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Knowledge of how DNA folds and bends could offer new perspective on how it is handled within cells while also aiding in the design of DNA-based nano-scale devices, says a biomedical engineer at Texas A&M University whose new motion-based analysis of DNA is providing an accurate representation of the molecule’s flexibility. 

The model, which is shedding new light on the physical properties of DNA, was developed by Wonmuk Hwang, associate professor in the university’s Department of Biomedical Engineering, and his Ph.D. student Xiaojing Teng. Hwang uses computer simulation and theoretical analysis to study biomolecules such as DNA that carry out essential functions in the human body. His latest model, which provides a motion-based analysis of DNA is detailed in the scientific journal ACS Nano. The full article can be accessed at

In addition to housing the genetic information needed to build and maintain an organism, DNA has some incredibly interesting physical properties that make it ideal for the construction of nanodevices, Hwang notes. For example, the DNA encompassed within the nucleus of one human cell can extend to four feet when stretched out, but thanks to a number of folds, bends and twists, it remains in a space no bigger than one micron – a fraction of the width of a human hair. DNA also is capable of being programmed for self-assembly and disassembly, making it usable for building nano-mechanical devices. 

Understanding its unique physical properties is key to unlocking DNA’s potential as a building tool, but previous studies, Hwang notes, have provided limited information about DNA flexibility. This is largely due to their reliance on static structural models of the molecule, Hwang says. Unlike those studies, Hwang’s model incorporates an atomistic simulation so that inherent thermal motion of DNA can be analyzed. Hwang and his team are then able to measure how the DNA strand deforms during this movement.

The key concept in the analysis, Hwang explains, is known as ‘principal axis,' which basically denotes where a rod can most easily bend or where it is the stiffest. For instance, a ruler can bend most easily near its flat side while it is the most difficult to bend near its thin edge, he says. Similar behavior can be seen for DNA. This motion-based analysis, Hwang says, has already resulted in some key findings and biological insights about DNA. 

Hwang-DNA modelFor example, a DNA double helix chain, Hwang notes, can have varying flexibility based on how the sequences of nucleotides on the chain are organized. What’s more, Hwang’s model revealed DNA responding in specific ways to physical forces – either twisting or bending. This response can be seen when proteins bind to DNA, Hwang explains. When proteins bind without much energetic cost they tend to twist DNA, but high-energy binding results in more of a bending of DNA, Hwang says.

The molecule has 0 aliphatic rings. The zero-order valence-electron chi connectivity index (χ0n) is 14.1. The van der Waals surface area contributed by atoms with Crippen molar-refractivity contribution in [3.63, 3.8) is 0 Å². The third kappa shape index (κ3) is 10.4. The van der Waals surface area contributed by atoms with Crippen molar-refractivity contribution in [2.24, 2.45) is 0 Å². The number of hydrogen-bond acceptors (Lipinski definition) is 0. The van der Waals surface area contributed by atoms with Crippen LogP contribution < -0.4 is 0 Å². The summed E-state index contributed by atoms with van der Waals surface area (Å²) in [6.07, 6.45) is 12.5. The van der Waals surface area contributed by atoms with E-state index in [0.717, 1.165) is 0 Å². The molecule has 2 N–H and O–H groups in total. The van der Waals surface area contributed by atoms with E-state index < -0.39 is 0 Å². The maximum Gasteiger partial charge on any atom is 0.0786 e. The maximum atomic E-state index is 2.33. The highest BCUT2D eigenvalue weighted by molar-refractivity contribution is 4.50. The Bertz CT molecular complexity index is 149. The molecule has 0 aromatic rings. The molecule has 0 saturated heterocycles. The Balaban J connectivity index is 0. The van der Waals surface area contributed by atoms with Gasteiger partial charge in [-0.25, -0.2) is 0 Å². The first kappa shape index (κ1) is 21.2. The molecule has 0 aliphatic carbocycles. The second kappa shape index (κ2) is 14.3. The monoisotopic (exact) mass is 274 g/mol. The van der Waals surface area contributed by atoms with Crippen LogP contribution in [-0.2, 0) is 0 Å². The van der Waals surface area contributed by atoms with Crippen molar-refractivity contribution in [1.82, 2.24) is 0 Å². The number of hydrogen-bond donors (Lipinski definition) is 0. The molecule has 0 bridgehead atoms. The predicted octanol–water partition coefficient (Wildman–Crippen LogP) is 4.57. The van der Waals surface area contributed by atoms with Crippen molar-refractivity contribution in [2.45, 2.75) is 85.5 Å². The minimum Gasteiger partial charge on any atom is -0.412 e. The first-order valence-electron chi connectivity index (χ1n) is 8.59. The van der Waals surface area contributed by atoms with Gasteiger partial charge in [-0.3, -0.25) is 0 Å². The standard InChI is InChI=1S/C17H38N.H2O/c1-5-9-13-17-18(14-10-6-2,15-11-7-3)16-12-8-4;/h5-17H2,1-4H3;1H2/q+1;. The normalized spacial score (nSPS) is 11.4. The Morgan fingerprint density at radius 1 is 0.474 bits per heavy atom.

These tiny-sized reactions, Hwang notes, could have big implications, particularly when it comes to using DNA as molecular building blocks for nanodevices such as drug delivery systems and circuitry in plasmonic devices. Building incredibly small yet advanced devices is a major goal of nanotechnology, and doing it with DNA isn’t as far fetched as it sounds. Throughout the last few years, researchers have used the genetic material to build a number of nano-sized constructs, shaping it into various three-dimensional shapes such as boxes that can open and close. The process, known as DNA origami, is still in its relative infancy, but the information provided by Hwang’s model could help researchers build more advanced constructs. 

“Driving a car is one thing, but building it is another; you turn the key and step on the gas pedal, and the car moves – you can use it without any need to know what is happening inside the car,” Hwang says. “But to truly engineer a better car, you must have knowledge about the properties of its components and how they are put together. The same hold true about DNA as it continues to be used for building these nanostructures, and we are providing a mechanical spec sheet for it through our analysis.”

About the Department of Biomedical Engineering
Committed to solving the world’s greatest health problems through the exploration of new ideas, integrated research and innovation, the Department of Biomedical Engineering at Texas A&M is producing the next generation of biomedical engineers, developing new technologies and new jobs, and achieving revolutionary advancements for the future of health care. The department has unique strengths in regenerative engineering, medical augmentation, molecular diagnostics/theranostics, tele-health, and precision medicine, and its faculty members are internationally recognized with collaborative relationships that span engineering, physical and natural sciences, medicine and veterinary sciences.

Contact: Associate Professor Wonmuk Hwang at 979.458.0178 or or Ryan A. Garcia at 979.847.5833 or